A Father Ted fanatic today confessed to missing divorce proceedings to join the faithful at a festival celebrating the cult sitcom.
Gary Astley, from Preston, England, dodged the court hearings and his ex-wife to mark the 10th anniversary of the last episode of his favourite television show.
He was among a congregation from as far away as Japan who gathered at Kilfenora, Co Clare, that was home to many of the scenes, to see creators Graham Linehan and Arthur Matthews unveil a plaque to the hit series.
Mr Astley said: “I don’t think the solicitor believed me when I told him I was coming over.
“So I just told him I was going overseas. It sounded very exotic, he probably thinks I’m on a sun lounger in the Caribbean, when in fact I’m dressed up as a priest in Kilfenora – freezing.”
He added: “It’s absolutely fantastic, I think I’m going to come and live here.”
Both Linehan and Matthews said they were flattered that hundreds – dressed as priests and nuns – had made the pilgrimage to the fictional Craggy Island for a week of unbridled silliness.
“I’m in favour of it,” declared Matthews. “It’s very flattering that people take the time to organise this.”
Mr Astley, a business development officer, remarked that a goat overseeing the proceedings shared the same name as his ex-wife Christine.
“I definitely prefer the goat,” he said.
Earlier, the Craggy Island milk float was pushed though the small village followed by a convoy of “bangers” in a recreation of the classic episode 'Speed 3'.
Locals – many who starred as extras in the series – spilled out of homes, shops, pubs and the post office to cheer it on up the main street: “Go on, go on, go on ...”
Only one minor injury was reported when a steward’s foot was run over by the float, made famous by Father Dougal Maguire, as it circled the village roundabout.
There were whispers among the congregation that real local priest, Fr Joe Roche, was gagged by church superiors when he declined to make any comment on whether or not he was in favour of TedFest II.
But Linehan was unrepentant about their unholy creation.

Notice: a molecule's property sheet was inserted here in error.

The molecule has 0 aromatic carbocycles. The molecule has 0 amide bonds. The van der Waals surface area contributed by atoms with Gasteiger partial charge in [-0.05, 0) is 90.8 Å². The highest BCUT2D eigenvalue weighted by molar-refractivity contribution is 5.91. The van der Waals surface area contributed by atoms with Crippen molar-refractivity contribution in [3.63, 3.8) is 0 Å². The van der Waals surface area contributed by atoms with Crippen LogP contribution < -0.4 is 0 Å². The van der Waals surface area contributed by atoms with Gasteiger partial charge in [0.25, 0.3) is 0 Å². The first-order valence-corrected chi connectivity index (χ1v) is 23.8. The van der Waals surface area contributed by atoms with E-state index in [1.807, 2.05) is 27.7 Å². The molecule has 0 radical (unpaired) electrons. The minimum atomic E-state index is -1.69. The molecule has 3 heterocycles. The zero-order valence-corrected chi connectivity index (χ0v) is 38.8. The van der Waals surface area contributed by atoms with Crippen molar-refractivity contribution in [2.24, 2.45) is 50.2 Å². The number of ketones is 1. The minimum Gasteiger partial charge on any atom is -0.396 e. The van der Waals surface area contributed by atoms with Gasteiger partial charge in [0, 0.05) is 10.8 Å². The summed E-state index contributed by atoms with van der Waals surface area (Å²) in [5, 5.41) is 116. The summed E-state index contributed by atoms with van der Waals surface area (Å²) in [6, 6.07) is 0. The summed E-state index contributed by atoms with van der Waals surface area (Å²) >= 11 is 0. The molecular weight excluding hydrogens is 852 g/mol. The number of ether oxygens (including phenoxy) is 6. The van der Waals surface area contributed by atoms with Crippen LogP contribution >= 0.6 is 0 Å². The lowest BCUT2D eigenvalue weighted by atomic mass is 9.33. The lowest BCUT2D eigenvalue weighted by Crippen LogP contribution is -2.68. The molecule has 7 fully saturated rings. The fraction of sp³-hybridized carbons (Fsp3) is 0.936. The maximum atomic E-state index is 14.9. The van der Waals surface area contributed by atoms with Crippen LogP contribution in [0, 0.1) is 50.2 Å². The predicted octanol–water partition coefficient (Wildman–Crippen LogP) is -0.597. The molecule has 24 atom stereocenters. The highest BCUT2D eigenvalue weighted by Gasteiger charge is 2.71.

“I’ll tell you what’s great about it,” he said.
“It’s unusual that a programme that is not a science fiction programme would have this kind of fan base. The fact that Ted has done that, I’m chuffed about it.”
And to the delight of the faithful, Matthews refused to rule out the pair working together again after going their separate ways for years.
“It just depends on the idea. But we’re still mates and everything. So you never know,” he said.
One of the organisers, Janet Cavanagh, moved to Fr Ted country from London seven years ago.
She said that the goodwill shown towards the television series had amazed everybody involved.
“People love to get into the whole spirit of it, and the whole character of it. The series lends itself to complete and utter madness,” she said.
Yoko Nozaki, who travelled from Tokyo and was dressed as a nun, was so taken by the sitcom she set up a website translating the plots into her native Japanese.
She first bought the series on DVD at an Irish airport to learn English from the subtitles.
“It took a while for me to understand what they were saying, and then some time again to understand what was so funny,” she said.
“It was two stages to get into it, but then it was really, really funny.
“All the characters are so charming, especially Fr Ted. He’s stealing money from the charity but beside that he is really innocent, such a pure person.
“If I’m feeling down I put the DVDs on and get some new energy from the Irish humour.”
Paul Richards, from Cardiff, Wales, said the surreal festival had been everything he could have imagined it would be.
“The craic has been wonderful, the people have been wonderful and the village has welcomed us. It’s a real tribute to the programme and a real tribute to the area,” he said.